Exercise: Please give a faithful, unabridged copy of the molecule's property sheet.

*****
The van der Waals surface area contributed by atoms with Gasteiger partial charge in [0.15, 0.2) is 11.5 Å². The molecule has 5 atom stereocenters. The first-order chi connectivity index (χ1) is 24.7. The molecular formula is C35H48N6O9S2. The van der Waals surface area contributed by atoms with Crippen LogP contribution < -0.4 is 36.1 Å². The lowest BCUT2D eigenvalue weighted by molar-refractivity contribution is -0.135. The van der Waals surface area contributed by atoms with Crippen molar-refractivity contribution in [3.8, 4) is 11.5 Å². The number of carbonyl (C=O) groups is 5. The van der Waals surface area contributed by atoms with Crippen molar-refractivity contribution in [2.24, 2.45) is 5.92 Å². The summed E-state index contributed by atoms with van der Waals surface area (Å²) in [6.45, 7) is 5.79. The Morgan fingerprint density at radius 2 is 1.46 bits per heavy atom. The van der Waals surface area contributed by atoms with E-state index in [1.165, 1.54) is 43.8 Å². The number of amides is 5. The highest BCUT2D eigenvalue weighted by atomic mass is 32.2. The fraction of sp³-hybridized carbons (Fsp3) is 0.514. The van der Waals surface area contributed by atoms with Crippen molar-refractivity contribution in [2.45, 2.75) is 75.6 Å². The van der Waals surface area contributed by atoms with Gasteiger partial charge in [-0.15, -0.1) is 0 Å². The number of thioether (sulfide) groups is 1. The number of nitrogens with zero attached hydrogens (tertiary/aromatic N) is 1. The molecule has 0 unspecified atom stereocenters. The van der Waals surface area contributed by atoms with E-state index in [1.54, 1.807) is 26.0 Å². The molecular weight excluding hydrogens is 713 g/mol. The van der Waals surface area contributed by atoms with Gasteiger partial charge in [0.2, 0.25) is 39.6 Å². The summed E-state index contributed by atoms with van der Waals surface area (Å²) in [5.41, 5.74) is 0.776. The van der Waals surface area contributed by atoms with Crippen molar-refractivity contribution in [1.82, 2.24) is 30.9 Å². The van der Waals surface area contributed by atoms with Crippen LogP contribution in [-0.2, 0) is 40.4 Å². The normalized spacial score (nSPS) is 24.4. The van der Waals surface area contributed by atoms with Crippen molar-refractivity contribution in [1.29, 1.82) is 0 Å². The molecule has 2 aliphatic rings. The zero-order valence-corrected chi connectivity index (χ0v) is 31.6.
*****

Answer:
The van der Waals surface area contributed by atoms with Gasteiger partial charge in [0.15, 0.2) is 11.5 Å². The molecule has 5 atom stereocenters. The first-order chi connectivity index (χ1) is 24.7. The molecular formula is C35H48N6O9S2. The van der Waals surface area contributed by atoms with Crippen LogP contribution < -0.4 is 36.1 Å². The lowest BCUT2D eigenvalue weighted by molar-refractivity contribution is -0.135. The van der Waals surface area contributed by atoms with Crippen molar-refractivity contribution in [3.8, 4) is 11.5 Å². The number of carbonyl (C=O) groups is 5. The van der Waals surface area contributed by atoms with Crippen molar-refractivity contribution in [2.24, 2.45) is 5.92 Å². The summed E-state index contributed by atoms with van der Waals surface area (Å²) in [6.45, 7) is 5.79. The Morgan fingerprint density at radius 2 is 1.46 bits per heavy atom. The van der Waals surface area contributed by atoms with E-state index in [1.165, 1.54) is 43.8 Å². The number of amides is 5. The highest BCUT2D eigenvalue weighted by atomic mass is 32.2. The fraction of sp³-hybridized carbons (Fsp3) is 0.514. The van der Waals surface area contributed by atoms with Crippen molar-refractivity contribution in [2.45, 2.75) is 75.6 Å². The van der Waals surface area contributed by atoms with Gasteiger partial charge in [-0.15, -0.1) is 0 Å². The number of thioether (sulfide) groups is 1. The number of nitrogens with zero attached hydrogens (tertiary/aromatic N) is 1. The molecule has 0 unspecified atom stereocenters. The van der Waals surface area contributed by atoms with E-state index in [1.54, 1.807) is 26.0 Å². The molecular weight excluding hydrogens is 713 g/mol. The van der Waals surface area contributed by atoms with Gasteiger partial charge in [0.2, 0.25) is 39.6 Å². The summed E-state index contributed by atoms with van der Waals surface area (Å²) in [5.41, 5.74) is 0.776. The van der Waals surface area contributed by atoms with Crippen molar-refractivity contribution in [1.82, 2.24) is 30.9 Å². The van der Waals surface area contributed by atoms with Crippen LogP contribution in [-0.2, 0) is 40.4 Å². The normalized spacial score (nSPS) is 24.4. The van der Waals surface area contributed by atoms with Crippen molar-refractivity contribution in [1.29, 1.82) is 0 Å². The molecule has 2 aliphatic rings. The zero-order valence-corrected chi connectivity index (χ0v) is 31.6.